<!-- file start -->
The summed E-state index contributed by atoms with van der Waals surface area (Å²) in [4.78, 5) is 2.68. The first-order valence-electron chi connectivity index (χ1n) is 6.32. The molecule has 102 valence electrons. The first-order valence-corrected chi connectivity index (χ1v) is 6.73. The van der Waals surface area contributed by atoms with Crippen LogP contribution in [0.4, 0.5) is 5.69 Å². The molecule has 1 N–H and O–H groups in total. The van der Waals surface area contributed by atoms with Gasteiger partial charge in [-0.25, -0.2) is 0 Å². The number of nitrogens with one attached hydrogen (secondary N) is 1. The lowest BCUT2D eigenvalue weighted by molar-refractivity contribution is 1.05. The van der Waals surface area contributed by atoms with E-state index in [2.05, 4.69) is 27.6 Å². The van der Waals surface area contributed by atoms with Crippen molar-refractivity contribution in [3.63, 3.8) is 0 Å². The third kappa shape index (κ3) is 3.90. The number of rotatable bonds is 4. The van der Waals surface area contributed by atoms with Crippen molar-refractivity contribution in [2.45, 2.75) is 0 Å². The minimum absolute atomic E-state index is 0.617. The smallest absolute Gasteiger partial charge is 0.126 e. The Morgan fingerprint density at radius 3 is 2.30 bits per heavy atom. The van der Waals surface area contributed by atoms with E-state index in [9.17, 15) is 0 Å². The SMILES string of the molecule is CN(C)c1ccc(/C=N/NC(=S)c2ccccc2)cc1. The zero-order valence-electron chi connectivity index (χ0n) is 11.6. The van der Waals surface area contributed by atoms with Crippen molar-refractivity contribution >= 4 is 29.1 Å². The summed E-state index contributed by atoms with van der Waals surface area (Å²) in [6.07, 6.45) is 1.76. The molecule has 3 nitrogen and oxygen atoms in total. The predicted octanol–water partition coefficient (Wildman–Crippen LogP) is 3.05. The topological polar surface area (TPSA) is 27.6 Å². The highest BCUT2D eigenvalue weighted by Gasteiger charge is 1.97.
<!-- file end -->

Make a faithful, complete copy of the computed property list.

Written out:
The summed E-state index contributed by atoms with van der Waals surface area (Å²) in [4.78, 5) is 2.68. The first-order valence-electron chi connectivity index (χ1n) is 6.32. The molecule has 102 valence electrons. The first-order valence-corrected chi connectivity index (χ1v) is 6.73. The van der Waals surface area contributed by atoms with Crippen LogP contribution in [0.4, 0.5) is 5.69 Å². The molecule has 1 N–H and O–H groups in total. The van der Waals surface area contributed by atoms with Gasteiger partial charge in [-0.25, -0.2) is 0 Å². The number of nitrogens with one attached hydrogen (secondary N) is 1. The lowest BCUT2D eigenvalue weighted by molar-refractivity contribution is 1.05. The van der Waals surface area contributed by atoms with E-state index in [2.05, 4.69) is 27.6 Å². The van der Waals surface area contributed by atoms with Crippen molar-refractivity contribution in [3.63, 3.8) is 0 Å². The third kappa shape index (κ3) is 3.90. The number of rotatable bonds is 4. The van der Waals surface area contributed by atoms with Crippen molar-refractivity contribution in [2.45, 2.75) is 0 Å². The minimum absolute atomic E-state index is 0.617. The smallest absolute Gasteiger partial charge is 0.126 e. The Morgan fingerprint density at radius 3 is 2.30 bits per heavy atom. The van der Waals surface area contributed by atoms with E-state index in [9.17, 15) is 0 Å². The SMILES string of the molecule is CN(C)c1ccc(/C=N/NC(=S)c2ccccc2)cc1. The zero-order valence-electron chi connectivity index (χ0n) is 11.6. The van der Waals surface area contributed by atoms with Crippen molar-refractivity contribution >= 4 is 29.1 Å². The summed E-state index contributed by atoms with van der Waals surface area (Å²) in [6.07, 6.45) is 1.76. The molecule has 3 nitrogen and oxygen atoms in total. The predicted octanol–water partition coefficient (Wildman–Crippen LogP) is 3.05. The topological polar surface area (TPSA) is 27.6 Å². The highest BCUT2D eigenvalue weighted by Gasteiger charge is 1.97.